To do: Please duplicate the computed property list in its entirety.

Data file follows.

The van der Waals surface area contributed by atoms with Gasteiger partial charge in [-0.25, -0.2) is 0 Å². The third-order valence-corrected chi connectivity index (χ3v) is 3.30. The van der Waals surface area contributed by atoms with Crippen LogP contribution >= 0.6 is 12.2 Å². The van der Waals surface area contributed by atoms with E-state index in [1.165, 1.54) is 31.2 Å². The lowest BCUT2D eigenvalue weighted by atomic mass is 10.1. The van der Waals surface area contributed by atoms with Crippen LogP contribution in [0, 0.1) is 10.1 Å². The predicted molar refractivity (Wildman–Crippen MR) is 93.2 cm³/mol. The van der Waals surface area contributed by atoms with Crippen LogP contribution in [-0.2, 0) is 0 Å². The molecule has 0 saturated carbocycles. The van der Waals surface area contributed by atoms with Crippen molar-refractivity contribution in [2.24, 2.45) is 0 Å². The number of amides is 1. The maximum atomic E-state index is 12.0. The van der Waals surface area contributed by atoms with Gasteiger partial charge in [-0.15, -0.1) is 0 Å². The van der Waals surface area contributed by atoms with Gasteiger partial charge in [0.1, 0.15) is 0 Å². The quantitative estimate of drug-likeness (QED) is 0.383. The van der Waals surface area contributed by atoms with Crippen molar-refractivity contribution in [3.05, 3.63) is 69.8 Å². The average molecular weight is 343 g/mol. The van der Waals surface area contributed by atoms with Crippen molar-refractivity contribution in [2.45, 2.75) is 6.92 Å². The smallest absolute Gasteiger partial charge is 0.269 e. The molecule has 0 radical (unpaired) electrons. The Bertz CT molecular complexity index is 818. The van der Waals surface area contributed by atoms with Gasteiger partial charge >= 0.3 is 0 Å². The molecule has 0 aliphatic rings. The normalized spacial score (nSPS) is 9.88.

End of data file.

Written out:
The van der Waals surface area contributed by atoms with Gasteiger partial charge in [-0.25, -0.2) is 0 Å². The third-order valence-corrected chi connectivity index (χ3v) is 3.30. The van der Waals surface area contributed by atoms with Crippen LogP contribution >= 0.6 is 12.2 Å². The van der Waals surface area contributed by atoms with E-state index in [1.165, 1.54) is 31.2 Å². The lowest BCUT2D eigenvalue weighted by atomic mass is 10.1. The van der Waals surface area contributed by atoms with Crippen LogP contribution in [0, 0.1) is 10.1 Å². The predicted molar refractivity (Wildman–Crippen MR) is 93.2 cm³/mol. The van der Waals surface area contributed by atoms with Crippen LogP contribution in [-0.2, 0) is 0 Å². The molecule has 0 saturated carbocycles. The van der Waals surface area contributed by atoms with Crippen molar-refractivity contribution in [2.24, 2.45) is 0 Å². The number of amides is 1. The maximum atomic E-state index is 12.0. The van der Waals surface area contributed by atoms with Gasteiger partial charge in [-0.15, -0.1) is 0 Å². The van der Waals surface area contributed by atoms with Gasteiger partial charge in [0.1, 0.15) is 0 Å². The quantitative estimate of drug-likeness (QED) is 0.383. The van der Waals surface area contributed by atoms with Crippen molar-refractivity contribution in [3.05, 3.63) is 69.8 Å². The average molecular weight is 343 g/mol. The van der Waals surface area contributed by atoms with Crippen molar-refractivity contribution in [2.45, 2.75) is 6.92 Å². The smallest absolute Gasteiger partial charge is 0.269 e. The molecule has 0 radical (unpaired) electrons. The Bertz CT molecular complexity index is 818. The van der Waals surface area contributed by atoms with Gasteiger partial charge >= 0.3 is 0 Å². The molecule has 0 aliphatic rings. The normalized spacial score (nSPS) is 9.88.